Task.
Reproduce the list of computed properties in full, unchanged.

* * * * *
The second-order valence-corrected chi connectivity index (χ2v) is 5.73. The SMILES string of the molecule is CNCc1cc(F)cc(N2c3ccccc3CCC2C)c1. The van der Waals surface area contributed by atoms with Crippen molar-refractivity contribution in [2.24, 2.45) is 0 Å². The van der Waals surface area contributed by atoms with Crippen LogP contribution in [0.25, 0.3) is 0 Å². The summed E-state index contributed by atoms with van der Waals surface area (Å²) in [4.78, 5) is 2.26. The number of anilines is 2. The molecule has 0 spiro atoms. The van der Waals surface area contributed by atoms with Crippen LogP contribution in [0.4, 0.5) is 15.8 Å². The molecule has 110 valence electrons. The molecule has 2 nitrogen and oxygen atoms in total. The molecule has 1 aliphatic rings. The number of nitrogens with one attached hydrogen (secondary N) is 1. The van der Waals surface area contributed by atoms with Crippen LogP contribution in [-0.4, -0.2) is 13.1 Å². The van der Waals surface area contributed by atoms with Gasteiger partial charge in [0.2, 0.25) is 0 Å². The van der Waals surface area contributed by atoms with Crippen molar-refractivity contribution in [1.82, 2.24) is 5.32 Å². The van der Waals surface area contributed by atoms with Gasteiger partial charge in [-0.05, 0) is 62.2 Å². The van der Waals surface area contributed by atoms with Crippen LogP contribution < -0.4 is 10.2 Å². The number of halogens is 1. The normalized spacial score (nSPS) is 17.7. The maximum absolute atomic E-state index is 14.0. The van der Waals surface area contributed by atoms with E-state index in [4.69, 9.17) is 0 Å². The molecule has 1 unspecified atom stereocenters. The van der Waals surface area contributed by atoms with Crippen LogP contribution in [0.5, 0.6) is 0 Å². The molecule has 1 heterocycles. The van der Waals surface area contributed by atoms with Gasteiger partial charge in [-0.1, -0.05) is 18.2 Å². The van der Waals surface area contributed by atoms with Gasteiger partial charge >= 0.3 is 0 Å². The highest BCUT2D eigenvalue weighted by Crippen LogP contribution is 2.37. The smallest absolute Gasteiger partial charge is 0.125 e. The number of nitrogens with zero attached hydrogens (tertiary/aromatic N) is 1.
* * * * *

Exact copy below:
The second-order valence-corrected chi connectivity index (χ2v) is 5.73. The SMILES string of the molecule is CNCc1cc(F)cc(N2c3ccccc3CCC2C)c1. The van der Waals surface area contributed by atoms with Crippen molar-refractivity contribution in [2.24, 2.45) is 0 Å². The van der Waals surface area contributed by atoms with Crippen LogP contribution in [0.25, 0.3) is 0 Å². The summed E-state index contributed by atoms with van der Waals surface area (Å²) in [4.78, 5) is 2.26. The number of anilines is 2. The molecule has 0 spiro atoms. The van der Waals surface area contributed by atoms with Crippen LogP contribution in [0.4, 0.5) is 15.8 Å². The molecule has 110 valence electrons. The molecule has 2 nitrogen and oxygen atoms in total. The molecule has 1 aliphatic rings. The number of nitrogens with one attached hydrogen (secondary N) is 1. The van der Waals surface area contributed by atoms with Crippen LogP contribution in [-0.4, -0.2) is 13.1 Å². The van der Waals surface area contributed by atoms with Gasteiger partial charge in [0.2, 0.25) is 0 Å². The van der Waals surface area contributed by atoms with Crippen molar-refractivity contribution in [1.82, 2.24) is 5.32 Å². The van der Waals surface area contributed by atoms with Gasteiger partial charge in [-0.05, 0) is 62.2 Å². The van der Waals surface area contributed by atoms with Crippen LogP contribution < -0.4 is 10.2 Å². The number of halogens is 1. The normalized spacial score (nSPS) is 17.7. The maximum absolute atomic E-state index is 14.0. The van der Waals surface area contributed by atoms with E-state index in [4.69, 9.17) is 0 Å². The molecule has 1 unspecified atom stereocenters. The van der Waals surface area contributed by atoms with Crippen LogP contribution in [0.5, 0.6) is 0 Å². The molecule has 1 heterocycles. The van der Waals surface area contributed by atoms with Gasteiger partial charge in [-0.1, -0.05) is 18.2 Å². The van der Waals surface area contributed by atoms with Gasteiger partial charge >= 0.3 is 0 Å². The highest BCUT2D eigenvalue weighted by Crippen LogP contribution is 2.37. The smallest absolute Gasteiger partial charge is 0.125 e. The number of nitrogens with zero attached hydrogens (tertiary/aromatic N) is 1.